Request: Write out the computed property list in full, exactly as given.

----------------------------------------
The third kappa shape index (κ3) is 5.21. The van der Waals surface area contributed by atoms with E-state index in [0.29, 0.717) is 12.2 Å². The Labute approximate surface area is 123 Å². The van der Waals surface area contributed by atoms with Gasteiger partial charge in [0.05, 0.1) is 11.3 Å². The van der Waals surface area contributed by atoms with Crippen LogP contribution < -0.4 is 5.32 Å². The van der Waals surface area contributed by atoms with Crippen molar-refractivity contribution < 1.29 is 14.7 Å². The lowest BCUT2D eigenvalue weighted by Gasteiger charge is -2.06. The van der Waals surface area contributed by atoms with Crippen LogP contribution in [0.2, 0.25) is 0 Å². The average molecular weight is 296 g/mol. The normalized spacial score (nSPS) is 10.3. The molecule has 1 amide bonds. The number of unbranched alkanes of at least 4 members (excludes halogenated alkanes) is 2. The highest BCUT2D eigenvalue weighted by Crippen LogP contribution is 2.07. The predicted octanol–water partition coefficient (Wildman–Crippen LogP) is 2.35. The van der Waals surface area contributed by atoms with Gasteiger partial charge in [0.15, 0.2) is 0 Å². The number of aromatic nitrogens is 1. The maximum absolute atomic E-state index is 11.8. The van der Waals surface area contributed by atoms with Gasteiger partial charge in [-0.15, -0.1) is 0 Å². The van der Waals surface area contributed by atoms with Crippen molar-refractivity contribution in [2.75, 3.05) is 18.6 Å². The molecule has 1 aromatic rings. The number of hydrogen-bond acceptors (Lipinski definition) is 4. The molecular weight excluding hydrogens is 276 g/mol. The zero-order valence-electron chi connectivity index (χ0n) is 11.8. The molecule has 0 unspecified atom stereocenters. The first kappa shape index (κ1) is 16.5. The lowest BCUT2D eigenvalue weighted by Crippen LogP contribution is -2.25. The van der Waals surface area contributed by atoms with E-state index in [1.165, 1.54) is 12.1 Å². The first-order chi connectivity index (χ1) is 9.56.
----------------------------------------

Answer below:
The third kappa shape index (κ3) is 5.21. The van der Waals surface area contributed by atoms with E-state index in [0.29, 0.717) is 12.2 Å². The Labute approximate surface area is 123 Å². The van der Waals surface area contributed by atoms with Gasteiger partial charge in [0.05, 0.1) is 11.3 Å². The van der Waals surface area contributed by atoms with Crippen LogP contribution < -0.4 is 5.32 Å². The van der Waals surface area contributed by atoms with Crippen molar-refractivity contribution < 1.29 is 14.7 Å². The lowest BCUT2D eigenvalue weighted by Gasteiger charge is -2.06. The van der Waals surface area contributed by atoms with Crippen LogP contribution in [0.2, 0.25) is 0 Å². The average molecular weight is 296 g/mol. The normalized spacial score (nSPS) is 10.3. The molecule has 1 amide bonds. The number of unbranched alkanes of at least 4 members (excludes halogenated alkanes) is 2. The highest BCUT2D eigenvalue weighted by Crippen LogP contribution is 2.07. The predicted octanol–water partition coefficient (Wildman–Crippen LogP) is 2.35. The van der Waals surface area contributed by atoms with Gasteiger partial charge in [0.15, 0.2) is 0 Å². The number of aromatic nitrogens is 1. The maximum absolute atomic E-state index is 11.8. The van der Waals surface area contributed by atoms with Gasteiger partial charge in [-0.15, -0.1) is 0 Å². The van der Waals surface area contributed by atoms with Crippen molar-refractivity contribution in [2.75, 3.05) is 18.6 Å². The molecule has 1 aromatic rings. The number of hydrogen-bond acceptors (Lipinski definition) is 4. The molecular weight excluding hydrogens is 276 g/mol. The zero-order valence-electron chi connectivity index (χ0n) is 11.8. The molecule has 0 unspecified atom stereocenters. The first kappa shape index (κ1) is 16.5. The lowest BCUT2D eigenvalue weighted by Crippen LogP contribution is -2.25. The van der Waals surface area contributed by atoms with E-state index in [1.165, 1.54) is 12.1 Å². The first-order chi connectivity index (χ1) is 9.56.